Today is November 9, 2016 and Donald Trump has won the 2016 presidential election. I am reading the poll results and reading what people say on the news and in social media. I will remember and I hold a grudge.
It is a wonderful right and privilege denied to many people all over the world. We are indeed blessed to have the opportunity. At the same time, it is important to note that our votes have a cost. When we vote yes for one thing, we are voting no for another thing. Donald Trump and his followers were crystal clear about their vision for the United States. They were crystal clear about what they thought of women like me, men like my husband and children like mine. They think we are lesser. They think we live in dirty inner cities where we fight gunshots on the way to the corner store to spend our welfare checks. In reality, my husband and I got married first, then moved in together, then had children. We are both faithful in our marriage to each other. We have graduate degrees and we own our own businesses. We are present and involved in our children’s lives. But, Trump never addressed African-Americans like us in his speeches about “The African-Americans.”
Every vote matters so each person who voted for Hillary Clinton voted for families like mine to exist. They had a right to that vote. People who voted for Donald Trump voted for the demise of families like mine. They had a right to that vote. People who voted for a third-party or other candidate because they thought those people were better for the country had a right to that vote. People who voted for a third-party candidate because they wanted to make a symbolic protest said that their symbolism was more important than my actual family. They had a right to that vote. While each person has a right to their votes, I have a right to feel angry, resentful, hurt and distrustful of people based upon the choices they made in the voting booth.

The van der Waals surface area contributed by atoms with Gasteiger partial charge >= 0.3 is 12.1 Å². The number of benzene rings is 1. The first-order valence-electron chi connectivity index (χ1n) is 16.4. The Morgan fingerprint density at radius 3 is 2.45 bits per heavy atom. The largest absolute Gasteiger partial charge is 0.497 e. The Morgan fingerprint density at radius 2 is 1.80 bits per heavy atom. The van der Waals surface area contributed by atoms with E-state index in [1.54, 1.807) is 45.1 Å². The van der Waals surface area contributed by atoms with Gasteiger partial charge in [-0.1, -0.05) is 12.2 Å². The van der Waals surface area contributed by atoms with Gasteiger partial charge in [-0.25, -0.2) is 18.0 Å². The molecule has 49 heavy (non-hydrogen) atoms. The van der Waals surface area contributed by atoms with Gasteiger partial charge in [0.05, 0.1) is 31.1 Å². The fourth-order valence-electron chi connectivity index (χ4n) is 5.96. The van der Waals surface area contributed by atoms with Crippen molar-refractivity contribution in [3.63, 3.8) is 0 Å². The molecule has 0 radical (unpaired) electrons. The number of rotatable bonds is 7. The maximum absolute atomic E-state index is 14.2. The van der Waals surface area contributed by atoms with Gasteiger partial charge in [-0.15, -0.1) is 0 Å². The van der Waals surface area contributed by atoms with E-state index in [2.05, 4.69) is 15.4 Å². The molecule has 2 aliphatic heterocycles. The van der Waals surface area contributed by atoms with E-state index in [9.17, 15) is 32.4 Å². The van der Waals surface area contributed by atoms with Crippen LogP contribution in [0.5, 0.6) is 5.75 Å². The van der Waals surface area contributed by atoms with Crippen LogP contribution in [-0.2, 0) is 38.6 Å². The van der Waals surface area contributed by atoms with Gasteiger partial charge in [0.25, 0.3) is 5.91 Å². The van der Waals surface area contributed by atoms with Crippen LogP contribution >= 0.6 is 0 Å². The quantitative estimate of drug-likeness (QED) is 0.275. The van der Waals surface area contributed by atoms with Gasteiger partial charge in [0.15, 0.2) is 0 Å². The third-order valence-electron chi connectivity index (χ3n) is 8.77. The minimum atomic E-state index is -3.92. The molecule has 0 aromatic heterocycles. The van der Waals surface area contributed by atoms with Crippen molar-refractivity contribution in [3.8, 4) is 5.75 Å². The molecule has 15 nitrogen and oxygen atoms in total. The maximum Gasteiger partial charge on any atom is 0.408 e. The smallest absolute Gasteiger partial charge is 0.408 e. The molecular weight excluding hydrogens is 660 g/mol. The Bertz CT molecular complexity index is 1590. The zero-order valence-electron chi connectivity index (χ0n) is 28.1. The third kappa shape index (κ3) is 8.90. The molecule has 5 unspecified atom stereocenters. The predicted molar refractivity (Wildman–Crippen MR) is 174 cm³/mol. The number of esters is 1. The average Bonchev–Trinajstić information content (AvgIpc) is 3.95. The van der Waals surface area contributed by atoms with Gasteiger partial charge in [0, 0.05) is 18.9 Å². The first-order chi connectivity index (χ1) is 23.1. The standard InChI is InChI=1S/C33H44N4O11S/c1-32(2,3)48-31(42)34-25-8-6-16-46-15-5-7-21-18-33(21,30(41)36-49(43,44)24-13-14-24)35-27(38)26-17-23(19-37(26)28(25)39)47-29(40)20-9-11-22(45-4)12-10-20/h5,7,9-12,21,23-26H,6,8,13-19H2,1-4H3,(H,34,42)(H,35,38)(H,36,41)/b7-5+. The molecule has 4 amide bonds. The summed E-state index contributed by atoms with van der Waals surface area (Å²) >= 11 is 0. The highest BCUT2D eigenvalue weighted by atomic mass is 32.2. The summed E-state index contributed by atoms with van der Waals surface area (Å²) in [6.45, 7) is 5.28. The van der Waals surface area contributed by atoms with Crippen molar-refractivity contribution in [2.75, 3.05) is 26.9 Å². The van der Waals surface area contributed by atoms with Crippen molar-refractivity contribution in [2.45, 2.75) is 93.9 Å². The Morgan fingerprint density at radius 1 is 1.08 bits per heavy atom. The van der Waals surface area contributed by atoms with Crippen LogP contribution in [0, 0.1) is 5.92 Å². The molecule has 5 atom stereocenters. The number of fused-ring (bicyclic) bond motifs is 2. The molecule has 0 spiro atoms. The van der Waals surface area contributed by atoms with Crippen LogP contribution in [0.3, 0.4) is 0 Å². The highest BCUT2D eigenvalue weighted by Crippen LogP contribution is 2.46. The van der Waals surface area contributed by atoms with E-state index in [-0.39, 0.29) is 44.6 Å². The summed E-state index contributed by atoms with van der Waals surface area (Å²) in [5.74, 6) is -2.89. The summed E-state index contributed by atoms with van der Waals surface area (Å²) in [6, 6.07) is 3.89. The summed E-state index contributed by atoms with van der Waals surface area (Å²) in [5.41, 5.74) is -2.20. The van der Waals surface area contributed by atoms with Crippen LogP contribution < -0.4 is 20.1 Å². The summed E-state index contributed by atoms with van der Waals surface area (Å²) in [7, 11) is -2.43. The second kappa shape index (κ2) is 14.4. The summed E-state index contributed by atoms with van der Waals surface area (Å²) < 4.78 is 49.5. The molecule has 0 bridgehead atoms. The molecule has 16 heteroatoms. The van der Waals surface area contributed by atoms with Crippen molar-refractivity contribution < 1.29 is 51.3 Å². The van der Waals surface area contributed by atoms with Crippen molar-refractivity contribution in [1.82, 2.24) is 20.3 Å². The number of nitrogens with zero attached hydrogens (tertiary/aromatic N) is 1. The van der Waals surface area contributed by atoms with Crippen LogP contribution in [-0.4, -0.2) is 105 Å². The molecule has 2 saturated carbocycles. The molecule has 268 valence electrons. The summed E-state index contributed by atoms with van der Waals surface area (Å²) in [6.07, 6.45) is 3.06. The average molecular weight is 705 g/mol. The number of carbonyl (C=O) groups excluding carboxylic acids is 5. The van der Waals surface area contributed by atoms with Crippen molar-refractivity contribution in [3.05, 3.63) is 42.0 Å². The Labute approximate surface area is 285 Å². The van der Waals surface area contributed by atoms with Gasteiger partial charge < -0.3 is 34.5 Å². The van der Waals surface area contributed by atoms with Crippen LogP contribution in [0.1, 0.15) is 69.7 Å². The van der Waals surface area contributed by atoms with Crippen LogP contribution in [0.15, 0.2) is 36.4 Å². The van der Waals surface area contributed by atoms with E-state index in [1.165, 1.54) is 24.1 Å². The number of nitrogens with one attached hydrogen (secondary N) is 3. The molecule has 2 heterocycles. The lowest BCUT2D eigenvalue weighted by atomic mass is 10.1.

I will not celebrate and be friends with people who voted for my demise. I will not celebrate and be friends with people who thought a symbolic gesture was more important than my actual life. I look at the election results and the people I come in contact with and based on what they did in the voting booth, I am making adjustments to our relationship. Your vote matters, every vote matters and I am holding a grudge.
This morning I saw several of my friends who did not vote in the election. They could not in good conscience vote for any of the candidates so they stayed home. Several of these friends are now complaining about the results of the election. I want them to shut up. If you did not vote, I don’t want to hear how disappointed you are with the results of the election. If you did not vote, I do not want to hear how afraid you are for yourself, your husband your son or anything else. If you did not vote I want you to shut up. You had a chance to vote, to make your voice be heard, to share your feelings and you chose to sit home I want you to shut up. If you cared about yourself, your husband your son or anyone else, you should have made it to the polls and made a vote to show your concern.
If you vote and your candidate is different from my candidate, that is your right as an American. I may judge you harshly and cut you out of my life because of your choice. But, you have the right to make that choice and I will respect the fact that you exercised that right. On the other hand, if you chose not to vote, I chose to be uninterested in anything you have to say about the results of the election. For me, everything in life is related to the election. So, if you chose not to vote, I do not want to hear your opinions or complaints on any topic. Every vote matters. Even the votes not cast matter and I am holding a grudge.
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